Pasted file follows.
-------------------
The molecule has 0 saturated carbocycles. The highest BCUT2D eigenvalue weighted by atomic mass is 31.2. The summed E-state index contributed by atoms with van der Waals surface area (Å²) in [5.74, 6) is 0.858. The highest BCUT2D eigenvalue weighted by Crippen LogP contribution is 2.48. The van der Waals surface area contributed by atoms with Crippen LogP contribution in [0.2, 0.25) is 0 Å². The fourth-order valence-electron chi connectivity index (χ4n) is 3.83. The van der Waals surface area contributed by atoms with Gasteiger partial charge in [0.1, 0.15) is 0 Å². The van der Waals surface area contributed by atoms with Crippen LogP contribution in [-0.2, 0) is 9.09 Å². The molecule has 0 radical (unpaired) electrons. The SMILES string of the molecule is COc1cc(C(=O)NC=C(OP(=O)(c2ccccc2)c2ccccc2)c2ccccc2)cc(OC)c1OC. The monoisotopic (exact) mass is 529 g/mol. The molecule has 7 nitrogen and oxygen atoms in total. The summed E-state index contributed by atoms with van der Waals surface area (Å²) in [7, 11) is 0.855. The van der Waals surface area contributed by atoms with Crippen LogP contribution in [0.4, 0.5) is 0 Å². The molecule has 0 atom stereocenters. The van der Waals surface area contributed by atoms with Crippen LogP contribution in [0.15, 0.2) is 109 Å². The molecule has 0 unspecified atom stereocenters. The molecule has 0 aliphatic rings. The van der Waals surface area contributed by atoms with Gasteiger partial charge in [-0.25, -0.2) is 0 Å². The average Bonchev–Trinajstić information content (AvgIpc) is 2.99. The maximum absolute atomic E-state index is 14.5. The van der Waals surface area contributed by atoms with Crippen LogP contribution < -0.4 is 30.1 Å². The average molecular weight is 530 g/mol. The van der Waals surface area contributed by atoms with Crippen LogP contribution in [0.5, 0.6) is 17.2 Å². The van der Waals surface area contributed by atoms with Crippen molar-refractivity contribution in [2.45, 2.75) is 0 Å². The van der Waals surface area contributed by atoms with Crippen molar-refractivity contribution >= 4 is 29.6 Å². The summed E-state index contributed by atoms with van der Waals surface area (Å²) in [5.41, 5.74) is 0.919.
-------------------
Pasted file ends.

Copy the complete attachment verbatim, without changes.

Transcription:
The molecule has 0 saturated carbocycles. The highest BCUT2D eigenvalue weighted by atomic mass is 31.2. The summed E-state index contributed by atoms with van der Waals surface area (Å²) in [5.74, 6) is 0.858. The highest BCUT2D eigenvalue weighted by Crippen LogP contribution is 2.48. The van der Waals surface area contributed by atoms with Crippen LogP contribution in [0.2, 0.25) is 0 Å². The fourth-order valence-electron chi connectivity index (χ4n) is 3.83. The van der Waals surface area contributed by atoms with Gasteiger partial charge in [0.1, 0.15) is 0 Å². The van der Waals surface area contributed by atoms with Crippen LogP contribution in [-0.2, 0) is 9.09 Å². The molecule has 0 radical (unpaired) electrons. The SMILES string of the molecule is COc1cc(C(=O)NC=C(OP(=O)(c2ccccc2)c2ccccc2)c2ccccc2)cc(OC)c1OC. The monoisotopic (exact) mass is 529 g/mol. The molecule has 7 nitrogen and oxygen atoms in total. The summed E-state index contributed by atoms with van der Waals surface area (Å²) in [7, 11) is 0.855. The van der Waals surface area contributed by atoms with Crippen LogP contribution in [0.4, 0.5) is 0 Å². The molecule has 0 atom stereocenters. The van der Waals surface area contributed by atoms with Crippen LogP contribution in [0.15, 0.2) is 109 Å². The molecule has 0 unspecified atom stereocenters. The molecule has 0 aliphatic rings. The van der Waals surface area contributed by atoms with Gasteiger partial charge in [-0.25, -0.2) is 0 Å². The average Bonchev–Trinajstić information content (AvgIpc) is 2.99. The maximum absolute atomic E-state index is 14.5. The van der Waals surface area contributed by atoms with Crippen LogP contribution < -0.4 is 30.1 Å². The average molecular weight is 530 g/mol. The van der Waals surface area contributed by atoms with Crippen LogP contribution in [0.5, 0.6) is 17.2 Å². The van der Waals surface area contributed by atoms with Crippen molar-refractivity contribution in [2.45, 2.75) is 0 Å². The van der Waals surface area contributed by atoms with Crippen molar-refractivity contribution >= 4 is 29.6 Å². The summed E-state index contributed by atoms with van der Waals surface area (Å²) in [5.41, 5.74) is 0.919.